To review the existing derogation for cadmium and its compounds, as required under Annex XVII of REACH, the EC requested ECHA to: (1) determine, based on the most up-to-date data available, the current quantities and average cadmium content of post-consumer rigid PVC waste, and of recovered PVC obtained from it; and (2) review the hazards associated with cadmium and the risks associated with the use of recovered PVC containing cadmium. The EC stated “[t]he review should be based on the available information from studies conducted in the EU or abroad, including reports from industry.” The EC requested ECHA to finalize its evaluation report by September 1, 2017.

More information is available in the EC’s “Note for the Attention of Mr G. Dancet, Executive Director ECHA.”

RAC And SEAC Agree On Draft Opinions For Authorization Applications: During its May 23 – June 3, 2016, meeting, ECHA’s RAC agreed on draft opinions for 33 authorization applications. Among these applications, 30 related to uses of chromium VI compounds for a variety of applications (e.g., surface treatment, plating, metals, aerospace, automotive). The three other authorization applications were for arsenic acid, 1,2-dichloroethane, and bis(2-methoxyethyl) ether (diglyme). The draft opinions will be subject to consultation. More information is available in the “Final Agenda – 37th meeting of the Committee for Risk Assessment.”

ECHA’s Socio-economic Analysis Committee (SEAC) agreed on 29 draft opinions for applications for authorization, for uses of hexavalent chromium compounds, during its May 31 – June 9, 2016, meeting. The uses largely related to the plating and electronics industries. More information is available in the “Final Draft Agenda – 31st Meeting of the Committee for Socio-economic Analysis.”

ECHA Provides Instructions On Alternative Test Methods: On June 6, 2016, ECHA announced that “[t]he REACH requirements for skin corrosion/irritation, serious eye damage/eye irritation, acute dermal toxicity and skin [sensitization] are changing, making non-animal testing the default requirement.” ECHA’s announcement serves as a reminder for compliance with Regulation (EU) 2016/863 of May 31, 2016, which amends Annexes VII and VIII of REACH to address conditions under which animal testing of chemicals is no longer required. The reduction in animal testing that Regulation (EU) 2016/863 is expected to bring has been welcomed by industry.

ECHA provides that the amendments for skin sensitization are expected in Autumn 2016 and states “ [i]n many cases, the information needed under REACH for the classification or risk assessment of a substance will now be obtained through non-animal methods.” ECHA states that companies need to take the revised requirements into account when submitting information to ECHA. Since June 21, 2016, along with the launch of the new version of REACH-IT, registrants are required to provide information according to the new legal requirements to pass ECHA’s completeness check of registration dossiers.

ECHA states that registrants that have already submitted studies in accordance with the previous requirements do not need to modify their registration dossiers immediately, however, when the dossiers are updated, the new requirements will apply. ECHA states “[t]hose registrants who, for example, met the previous requirements with an in vivo study do not need to carry out additional in vitro studies. However, a justification for not submitting the in vitro study needs to be included at the time the dossier is updated.” ECHA expressed that it will update its guidance on information requirements in Autumn 2016 and highlighted the usefulness of the IUCLID 6 Validation Assistant in checking dossier completeness prior to submission to ECHA.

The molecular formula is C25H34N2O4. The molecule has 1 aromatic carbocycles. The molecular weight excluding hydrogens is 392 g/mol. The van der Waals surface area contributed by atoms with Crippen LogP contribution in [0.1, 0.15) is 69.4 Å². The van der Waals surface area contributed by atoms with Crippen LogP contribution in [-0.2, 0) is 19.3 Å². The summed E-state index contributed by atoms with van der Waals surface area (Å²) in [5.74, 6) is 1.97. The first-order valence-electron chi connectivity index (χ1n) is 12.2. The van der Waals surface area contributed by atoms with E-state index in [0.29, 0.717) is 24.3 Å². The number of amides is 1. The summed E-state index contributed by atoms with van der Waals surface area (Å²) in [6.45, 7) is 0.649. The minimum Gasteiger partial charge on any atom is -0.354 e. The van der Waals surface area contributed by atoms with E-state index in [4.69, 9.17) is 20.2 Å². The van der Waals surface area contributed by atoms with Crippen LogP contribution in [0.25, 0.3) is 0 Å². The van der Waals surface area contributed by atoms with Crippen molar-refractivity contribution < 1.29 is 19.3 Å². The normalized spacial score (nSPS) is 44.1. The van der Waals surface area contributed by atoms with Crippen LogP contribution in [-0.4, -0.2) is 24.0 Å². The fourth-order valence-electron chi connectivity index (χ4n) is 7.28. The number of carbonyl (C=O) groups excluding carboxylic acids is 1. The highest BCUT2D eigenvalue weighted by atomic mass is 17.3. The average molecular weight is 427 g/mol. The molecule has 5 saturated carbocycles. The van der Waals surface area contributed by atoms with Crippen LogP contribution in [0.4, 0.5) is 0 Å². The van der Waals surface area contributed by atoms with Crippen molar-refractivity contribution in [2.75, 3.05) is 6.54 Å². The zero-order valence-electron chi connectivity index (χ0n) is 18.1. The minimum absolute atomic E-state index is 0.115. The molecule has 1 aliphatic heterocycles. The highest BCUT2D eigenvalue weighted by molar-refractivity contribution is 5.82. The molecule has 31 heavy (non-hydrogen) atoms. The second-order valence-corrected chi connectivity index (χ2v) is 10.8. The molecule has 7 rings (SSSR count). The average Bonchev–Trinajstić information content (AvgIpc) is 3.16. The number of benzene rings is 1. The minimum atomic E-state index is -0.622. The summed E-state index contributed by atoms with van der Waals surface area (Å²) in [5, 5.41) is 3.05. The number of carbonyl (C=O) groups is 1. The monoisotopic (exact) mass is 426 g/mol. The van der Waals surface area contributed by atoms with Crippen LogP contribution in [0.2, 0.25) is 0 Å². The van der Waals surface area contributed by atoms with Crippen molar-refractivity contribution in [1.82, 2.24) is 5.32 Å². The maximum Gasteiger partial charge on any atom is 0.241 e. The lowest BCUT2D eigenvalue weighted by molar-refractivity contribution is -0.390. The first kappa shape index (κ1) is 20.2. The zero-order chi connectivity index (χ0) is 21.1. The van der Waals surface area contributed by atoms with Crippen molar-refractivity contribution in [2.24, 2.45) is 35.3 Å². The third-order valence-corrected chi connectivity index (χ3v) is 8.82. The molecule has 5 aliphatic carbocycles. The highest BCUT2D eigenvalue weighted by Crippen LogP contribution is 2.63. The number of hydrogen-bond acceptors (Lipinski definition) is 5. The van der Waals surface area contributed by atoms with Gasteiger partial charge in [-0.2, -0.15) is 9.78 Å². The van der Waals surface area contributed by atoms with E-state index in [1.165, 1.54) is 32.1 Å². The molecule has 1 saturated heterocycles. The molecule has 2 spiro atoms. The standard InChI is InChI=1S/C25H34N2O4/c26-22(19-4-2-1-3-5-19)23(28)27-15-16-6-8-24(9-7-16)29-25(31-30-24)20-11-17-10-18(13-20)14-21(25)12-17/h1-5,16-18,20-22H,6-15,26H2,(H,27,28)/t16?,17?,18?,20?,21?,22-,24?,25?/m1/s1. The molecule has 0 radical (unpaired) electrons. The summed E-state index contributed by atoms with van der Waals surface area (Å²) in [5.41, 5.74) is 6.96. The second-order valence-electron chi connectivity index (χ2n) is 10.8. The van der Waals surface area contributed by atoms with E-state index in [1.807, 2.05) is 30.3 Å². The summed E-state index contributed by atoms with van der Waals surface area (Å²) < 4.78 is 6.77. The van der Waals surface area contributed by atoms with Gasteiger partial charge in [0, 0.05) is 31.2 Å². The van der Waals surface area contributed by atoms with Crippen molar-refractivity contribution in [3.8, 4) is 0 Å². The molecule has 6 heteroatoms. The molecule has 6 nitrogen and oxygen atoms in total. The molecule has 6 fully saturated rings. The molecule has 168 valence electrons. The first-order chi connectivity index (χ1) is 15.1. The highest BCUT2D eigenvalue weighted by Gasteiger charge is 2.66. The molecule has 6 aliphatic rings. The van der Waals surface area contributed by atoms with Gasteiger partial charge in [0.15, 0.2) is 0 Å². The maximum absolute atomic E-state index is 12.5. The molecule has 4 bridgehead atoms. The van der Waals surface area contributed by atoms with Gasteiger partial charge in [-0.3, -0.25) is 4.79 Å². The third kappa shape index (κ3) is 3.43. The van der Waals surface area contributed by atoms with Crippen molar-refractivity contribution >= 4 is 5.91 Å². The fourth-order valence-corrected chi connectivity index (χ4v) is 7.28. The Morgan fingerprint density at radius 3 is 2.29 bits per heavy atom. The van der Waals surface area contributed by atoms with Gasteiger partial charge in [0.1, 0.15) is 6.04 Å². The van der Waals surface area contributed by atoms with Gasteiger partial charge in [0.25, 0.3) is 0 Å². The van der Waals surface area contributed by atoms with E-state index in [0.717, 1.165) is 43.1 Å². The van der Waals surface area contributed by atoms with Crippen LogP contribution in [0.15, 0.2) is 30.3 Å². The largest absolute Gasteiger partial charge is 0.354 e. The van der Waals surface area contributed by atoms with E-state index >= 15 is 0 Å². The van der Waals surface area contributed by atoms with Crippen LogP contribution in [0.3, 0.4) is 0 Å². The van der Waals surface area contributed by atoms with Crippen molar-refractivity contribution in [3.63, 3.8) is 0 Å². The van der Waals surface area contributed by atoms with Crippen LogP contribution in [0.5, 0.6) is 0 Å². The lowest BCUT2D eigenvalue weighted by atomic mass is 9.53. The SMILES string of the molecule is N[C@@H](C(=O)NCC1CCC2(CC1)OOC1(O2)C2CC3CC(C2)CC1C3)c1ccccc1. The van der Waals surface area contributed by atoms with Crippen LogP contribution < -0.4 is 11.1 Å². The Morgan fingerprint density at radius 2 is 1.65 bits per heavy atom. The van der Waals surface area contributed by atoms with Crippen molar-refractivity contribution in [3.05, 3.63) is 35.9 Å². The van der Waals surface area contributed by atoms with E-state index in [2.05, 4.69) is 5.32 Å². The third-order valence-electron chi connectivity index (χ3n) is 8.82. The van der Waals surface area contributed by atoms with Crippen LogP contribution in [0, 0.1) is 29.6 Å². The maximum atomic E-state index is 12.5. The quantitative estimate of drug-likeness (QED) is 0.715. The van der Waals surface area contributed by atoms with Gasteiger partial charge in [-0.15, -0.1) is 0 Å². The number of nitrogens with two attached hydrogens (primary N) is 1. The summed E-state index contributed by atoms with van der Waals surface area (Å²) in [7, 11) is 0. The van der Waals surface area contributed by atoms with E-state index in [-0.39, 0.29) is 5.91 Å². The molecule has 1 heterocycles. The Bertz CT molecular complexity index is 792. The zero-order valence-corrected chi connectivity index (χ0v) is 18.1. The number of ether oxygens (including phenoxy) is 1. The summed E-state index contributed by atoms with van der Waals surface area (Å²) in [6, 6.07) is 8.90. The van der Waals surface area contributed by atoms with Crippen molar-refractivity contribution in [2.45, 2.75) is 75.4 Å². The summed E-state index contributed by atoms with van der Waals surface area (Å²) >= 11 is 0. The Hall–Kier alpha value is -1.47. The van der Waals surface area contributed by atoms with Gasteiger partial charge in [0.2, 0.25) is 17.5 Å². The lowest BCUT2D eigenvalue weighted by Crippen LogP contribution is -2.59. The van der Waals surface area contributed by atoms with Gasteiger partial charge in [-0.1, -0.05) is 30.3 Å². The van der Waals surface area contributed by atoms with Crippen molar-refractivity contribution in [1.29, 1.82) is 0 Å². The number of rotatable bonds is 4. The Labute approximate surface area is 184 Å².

Further information is available in ECHA’s press release, “REACH annexes amended – registrants to use alternative test methods.”

MSC Sends Two SVHC Proposals To EC For Decision-Making: On June 10, 2016, ECHA announced that the majority of the Member State Committee (MSC) supported two proposals to identify substances as SVHCs. The MSC supported identification of Dicyclohexyl phthalate (DCHP) as an SVHC and its inclusion in the Candidate List due to its toxicity for reproduction and its endocrine disrupting effects in humans. The majority of the MSC supported the SVHC proposal for 3-benzylidene camphor due to its “endocrine disruptive effects to the environment.”

Sweden and Denmark proposed identification of DCHP as an SVHC. Following MSC discussions, Sweden and Denmark withdrew the part of their proposal relating to identification of DCHP as an SVHC, based on an equivalent level of concern for the environment (REACH Article 57(f)) to generate further information and address issues raised in the public consultation. The MSC unanimously supported the identification of DCHP as an SVHC due to its toxic for reproduction properties. The MSC unanimously acknowledged that there is scientific evidence on the endocrine activity of DCHP and also on the link between this activity and adverse effects on human health. A majority of MSC members supported DCHP’s SVHC identification based on its endocrine disrupting properties. A minority of MSC members did not support this proposal, as they considered that the endocrine disrupting properties are already covered by the harmonized classification for reproductive toxicity.